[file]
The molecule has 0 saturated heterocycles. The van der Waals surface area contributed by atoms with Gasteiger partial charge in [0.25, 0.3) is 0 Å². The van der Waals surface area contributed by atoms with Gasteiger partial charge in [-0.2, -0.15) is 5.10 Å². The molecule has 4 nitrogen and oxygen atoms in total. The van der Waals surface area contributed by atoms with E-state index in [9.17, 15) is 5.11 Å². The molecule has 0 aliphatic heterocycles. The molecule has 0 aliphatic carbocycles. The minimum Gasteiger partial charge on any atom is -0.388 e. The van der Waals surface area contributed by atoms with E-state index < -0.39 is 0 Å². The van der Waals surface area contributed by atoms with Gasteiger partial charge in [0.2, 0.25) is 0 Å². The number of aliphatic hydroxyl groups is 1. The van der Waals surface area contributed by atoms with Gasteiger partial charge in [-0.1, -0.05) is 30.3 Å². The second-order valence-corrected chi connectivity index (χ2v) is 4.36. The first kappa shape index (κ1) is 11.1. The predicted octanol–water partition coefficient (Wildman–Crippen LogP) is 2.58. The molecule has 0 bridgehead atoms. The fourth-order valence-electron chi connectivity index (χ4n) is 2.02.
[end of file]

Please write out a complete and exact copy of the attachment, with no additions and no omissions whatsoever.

The molecule has 0 saturated heterocycles. The van der Waals surface area contributed by atoms with Gasteiger partial charge in [0.25, 0.3) is 0 Å². The van der Waals surface area contributed by atoms with Gasteiger partial charge in [-0.2, -0.15) is 5.10 Å². The molecule has 4 nitrogen and oxygen atoms in total. The van der Waals surface area contributed by atoms with E-state index in [9.17, 15) is 5.11 Å². The molecule has 0 aliphatic heterocycles. The molecule has 0 aliphatic carbocycles. The minimum Gasteiger partial charge on any atom is -0.388 e. The van der Waals surface area contributed by atoms with E-state index < -0.39 is 0 Å². The van der Waals surface area contributed by atoms with Gasteiger partial charge in [0.2, 0.25) is 0 Å². The number of aliphatic hydroxyl groups is 1. The van der Waals surface area contributed by atoms with Gasteiger partial charge in [-0.1, -0.05) is 30.3 Å². The second-order valence-corrected chi connectivity index (χ2v) is 4.36. The first kappa shape index (κ1) is 11.1. The predicted octanol–water partition coefficient (Wildman–Crippen LogP) is 2.58. The molecule has 0 bridgehead atoms. The fourth-order valence-electron chi connectivity index (χ4n) is 2.02.